As Teacher Appreciation Week draws to a close, I just want to say thank you to some teachers who have impacted me over the years.
To my kindergarten teacher who didn’t believe I could read and consequently taught me at an early age that the life of a young, gifted, and black female was never going to be a crystal stair.
To my fourth grade teacher who got me through the idea of moving across the country – from New Jersey, where they knew how to make pizza and hoagies to Oklahoma, where I assumed tumbleweeds ruled the dirt roads.
To my fifth grade teachers, all three of them, who helped me understand that in Oklahoma you might have three fifth grade teachers, instead of just one, and for not sugar-coating it when a little boy called me a “nigger,” because they knew although that was the first time I had been called that, it wouldn’t be the last.
To my sixth grade social studies teacher who let me cry when the Challenger exploded.
To my sixth grade band teacher who forced me to correct my embouchure while playing my clarinet. Without that, I may never have started my love affair with my instrument, which proved solace to me throughout my entire high school career.
To my seventh grade English teacher who made reading the Odyssey memorable.
To my eighth grade English teacher who didn’t say a word when I ran out of the classroom, without even asking, because she recognized a feminine wardrobe malfunction when she saw one.
To my ninth grade Oklahoma History teacher who helped me finally appreciate the great state of Oklahoma, by introducing me to how peculiar it is.
To my ninth grade geometry teacher who gave me points for creativity on my proofs, which were otherwise outlandish.
To my ninth and tenth grade English teacher (same teacher both years) who foisted all kinds of odious English things on me. I hated it, all of it, at the time, but look at me now.
To my ninth and tenth grade librarian who helped me explore the world, and ultimately myself, through literature.
To my eleventh grade history teacher who knowingly ignored the daily debates between me and the card-carrying Klan member who sat in front of me in class.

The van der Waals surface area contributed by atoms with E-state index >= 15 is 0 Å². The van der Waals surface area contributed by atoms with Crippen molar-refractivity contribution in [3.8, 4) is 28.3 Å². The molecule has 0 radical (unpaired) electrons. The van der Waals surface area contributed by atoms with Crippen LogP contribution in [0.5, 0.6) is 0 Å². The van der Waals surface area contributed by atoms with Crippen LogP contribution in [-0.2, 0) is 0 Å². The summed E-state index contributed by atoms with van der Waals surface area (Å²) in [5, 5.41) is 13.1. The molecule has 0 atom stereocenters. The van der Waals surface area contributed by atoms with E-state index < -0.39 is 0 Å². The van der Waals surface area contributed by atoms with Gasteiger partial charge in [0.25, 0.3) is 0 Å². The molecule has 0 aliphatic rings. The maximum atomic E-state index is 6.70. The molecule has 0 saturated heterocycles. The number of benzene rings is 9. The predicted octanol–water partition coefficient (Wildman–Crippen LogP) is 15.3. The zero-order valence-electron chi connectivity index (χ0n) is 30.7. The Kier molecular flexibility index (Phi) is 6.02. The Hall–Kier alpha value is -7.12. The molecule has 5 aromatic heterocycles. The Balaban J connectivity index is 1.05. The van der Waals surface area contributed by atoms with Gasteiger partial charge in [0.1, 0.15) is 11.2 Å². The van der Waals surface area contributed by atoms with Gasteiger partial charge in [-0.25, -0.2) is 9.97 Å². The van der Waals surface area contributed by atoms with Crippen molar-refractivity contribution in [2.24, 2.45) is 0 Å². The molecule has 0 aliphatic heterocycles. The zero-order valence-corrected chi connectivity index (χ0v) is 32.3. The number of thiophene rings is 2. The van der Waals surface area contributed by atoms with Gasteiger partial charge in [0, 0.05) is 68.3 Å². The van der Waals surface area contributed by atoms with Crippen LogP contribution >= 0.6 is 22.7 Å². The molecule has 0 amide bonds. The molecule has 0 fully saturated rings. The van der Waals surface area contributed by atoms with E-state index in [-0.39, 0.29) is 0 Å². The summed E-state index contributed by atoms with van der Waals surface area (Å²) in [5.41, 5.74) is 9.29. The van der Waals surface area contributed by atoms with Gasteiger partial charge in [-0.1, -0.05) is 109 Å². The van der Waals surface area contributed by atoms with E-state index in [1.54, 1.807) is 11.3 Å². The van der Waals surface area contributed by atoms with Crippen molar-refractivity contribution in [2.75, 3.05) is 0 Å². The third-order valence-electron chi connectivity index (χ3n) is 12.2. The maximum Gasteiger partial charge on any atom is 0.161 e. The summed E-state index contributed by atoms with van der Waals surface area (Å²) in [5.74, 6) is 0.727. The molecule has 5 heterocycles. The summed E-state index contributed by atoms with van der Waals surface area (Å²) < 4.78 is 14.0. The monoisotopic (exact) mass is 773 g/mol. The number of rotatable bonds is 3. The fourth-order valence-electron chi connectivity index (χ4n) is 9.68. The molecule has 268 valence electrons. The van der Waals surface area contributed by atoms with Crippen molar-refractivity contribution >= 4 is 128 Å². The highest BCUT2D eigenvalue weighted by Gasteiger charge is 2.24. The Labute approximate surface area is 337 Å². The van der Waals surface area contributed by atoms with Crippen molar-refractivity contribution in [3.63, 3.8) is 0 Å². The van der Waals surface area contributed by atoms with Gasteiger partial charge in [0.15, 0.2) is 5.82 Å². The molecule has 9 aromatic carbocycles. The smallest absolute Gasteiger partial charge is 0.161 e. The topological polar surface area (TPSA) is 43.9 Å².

To my eleventh grade chemistry teacher for not losing her cool every time one of the classroom safety protocols had to be enacted because of me. Meanwhile, we learned that the eyewash station and the pull-chain mini shower worked just fine.
To my eleventh and twelfth grade Spanish teacher (same teacher both years) for never learning how to pronounce Roshaunda or sheet and for recognizing the sort of challenges I needed to realize my potential.
To my twelfth grade calculus teacher for allowing an entire class of students to climb out of a window during a storm to watch a wall cloud, with a tornado dropping out of it, approach the school and miraculously turn direction.
To my high school principal for recognizing racism at play and not suspending me for my act of civil disobedience.
To my college freshman composition instructor for introducing me to John Berger’s Ways of Seeing.
To my calculus professor who helped me gain confidence in my own knowledge. That is the only way to get through multiple choice tests that give you choices A-J for each problem.
To my “Exceptional Child” professor in whose class I earned my first and last C. I disliked it, but my character, as well as my resolve, grew.
To my African American literature professors who helped me find myself, finally, in literature.